First a painful truth: the Confederate flag flies all around the South. I’ve seen it in Jackson, Miss. and in Selma, Birmingham and Montgomery, where black people — and the white people who helped them — were beaten and murdered for trying to fulfill their humanity and gain equal protection under the law.
Here in Georgia we see the flag on porches, at places of business and on the license plate of a car that seems to be following you way too closely.
Now the debate about the flag is focused on South Carolina, where a 21-year-old man pictured with the Confederate flag killed nine people in a Charleston church two weeks ago and admitted he did so because he hated African-Americans. The pastor of that church, Clementa Pinckney, was among those slaughtered. He served in the South Carolina state legislature, the very body that will take up the flag issue next week.
The Civil War may have ended 150 years ago, but this battle over the Confederate Flag rages on. For me, the flag represents oppression and hatred. I get a sick feeling in my stomach whenever i encounter it. My mind goes back to a time when black people were killed just for being black.
Earlier this week I asked Rev. C.T. Vivian about the Confederate flag and the burning of black churches throughout the South in recent weeks. Vivian, who turns 90 this month, fought for voting rights in Selma. As a young pastor and divinity student in Nashville, he took part in the Nashville Student Movement and the Freedom Rides in the early 1960s. In 2013, President Barack Obama awarded Vivian with the Presidential Medal of Freedom.
“The flag is representing the death, the murder and the misuse of black life before and after slavery. That’s why they talk about heritage,” said Vivian. “Well I would not want to be a part of heritage that talks about hate as a basic part of my lifestyle. They have to understand the hanging and the killing and the beating of black people by Christians and the Klan was a basic part of a good deal of what the white church did in the south. Racism was a part of the lives of the Southern Baptists.”
As Dr. Vivian noted, the flag is deeply engrained in Southern culture.
I’ll never forget the first time I saw the flag outside of my workplace. It was 1989 and I’d moved from St. Petersburg, Fla. to take a reporting job in Atlanta. When I walked into the newsroom, I asked why the Confederate flag was flying outside my new workplace. It’s part of the Georgia state flag, a colleague said.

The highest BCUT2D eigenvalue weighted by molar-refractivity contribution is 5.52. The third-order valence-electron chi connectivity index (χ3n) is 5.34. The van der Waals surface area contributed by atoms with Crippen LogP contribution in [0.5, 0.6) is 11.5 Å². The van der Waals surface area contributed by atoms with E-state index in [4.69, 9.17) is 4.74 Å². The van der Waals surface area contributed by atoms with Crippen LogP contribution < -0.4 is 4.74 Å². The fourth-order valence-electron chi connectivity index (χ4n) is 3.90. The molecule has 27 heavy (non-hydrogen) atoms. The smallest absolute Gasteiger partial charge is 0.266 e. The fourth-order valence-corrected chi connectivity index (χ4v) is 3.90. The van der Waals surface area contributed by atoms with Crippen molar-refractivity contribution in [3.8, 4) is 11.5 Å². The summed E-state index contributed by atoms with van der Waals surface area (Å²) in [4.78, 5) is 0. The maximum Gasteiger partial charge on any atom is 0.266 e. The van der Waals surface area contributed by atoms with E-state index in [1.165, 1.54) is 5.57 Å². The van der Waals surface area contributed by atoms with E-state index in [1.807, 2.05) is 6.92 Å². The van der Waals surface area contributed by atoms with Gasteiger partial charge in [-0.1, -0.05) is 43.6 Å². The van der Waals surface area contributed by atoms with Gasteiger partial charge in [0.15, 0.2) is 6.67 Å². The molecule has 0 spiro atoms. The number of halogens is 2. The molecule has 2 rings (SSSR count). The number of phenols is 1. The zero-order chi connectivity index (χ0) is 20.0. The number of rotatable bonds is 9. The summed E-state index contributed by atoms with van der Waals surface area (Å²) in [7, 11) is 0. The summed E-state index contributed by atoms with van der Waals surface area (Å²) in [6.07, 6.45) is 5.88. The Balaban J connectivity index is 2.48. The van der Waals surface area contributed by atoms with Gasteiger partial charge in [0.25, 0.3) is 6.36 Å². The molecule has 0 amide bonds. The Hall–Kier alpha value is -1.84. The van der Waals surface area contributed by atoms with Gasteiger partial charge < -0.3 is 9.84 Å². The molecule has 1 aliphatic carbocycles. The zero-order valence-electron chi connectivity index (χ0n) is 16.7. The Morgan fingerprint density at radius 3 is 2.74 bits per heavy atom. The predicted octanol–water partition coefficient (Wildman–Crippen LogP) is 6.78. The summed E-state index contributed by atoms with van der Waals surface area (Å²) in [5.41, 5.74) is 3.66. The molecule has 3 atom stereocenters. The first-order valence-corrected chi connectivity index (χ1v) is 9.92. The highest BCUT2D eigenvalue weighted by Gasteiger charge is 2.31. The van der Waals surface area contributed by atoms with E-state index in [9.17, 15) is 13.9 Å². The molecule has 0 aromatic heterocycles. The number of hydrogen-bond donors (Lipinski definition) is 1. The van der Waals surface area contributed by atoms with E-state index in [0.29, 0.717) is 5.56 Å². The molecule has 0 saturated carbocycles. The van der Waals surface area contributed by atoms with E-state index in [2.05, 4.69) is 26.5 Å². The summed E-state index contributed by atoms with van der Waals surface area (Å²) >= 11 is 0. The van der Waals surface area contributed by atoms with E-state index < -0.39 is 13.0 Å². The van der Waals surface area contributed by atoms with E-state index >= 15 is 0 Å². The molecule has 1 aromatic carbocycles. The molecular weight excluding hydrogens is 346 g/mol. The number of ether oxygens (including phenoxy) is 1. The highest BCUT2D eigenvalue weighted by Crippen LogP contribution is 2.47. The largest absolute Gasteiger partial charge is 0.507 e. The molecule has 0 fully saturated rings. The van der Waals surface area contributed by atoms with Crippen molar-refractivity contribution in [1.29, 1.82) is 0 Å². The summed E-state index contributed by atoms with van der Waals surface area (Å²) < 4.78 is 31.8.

And here I thought I was moving to “the city too busy to hate.” The black Mecca. The cradle of the Civil Rights Movement. Welcome to Georgia, where every other neighborhood has “Plantation” in its name and there is an entire museum dedicated to revisionist history.
It would be years before the Confederate emblem was removed from Georgia’s state flag. It was a bruising battle that ultimately came down to economics and image. In the South, you see, one of the justifications for slavery is that it was an economic institution.
The Rev. Joseph Lowery often speaks about how Southern culture and ideals come into play with current day issues, such as the need to appoint more black judges in Georgia. Much of the resistance stems from the refusal of some state legislators to let go of the past, he contends.
“They are still fighting the Civil War,” said Lowery, who in 2009 was awarded the Presidential Medal of Freedom for his work in civil and human rights.
So display the Confederate flag if you choose. But do so with the knowledge of the hurt and pain it brings to many Americans who helped build this country.
But it should no longer be displayed on public property.
Let’s honor the nine men and women who died at Emanuel AME Church in Charleston. Take down that flag.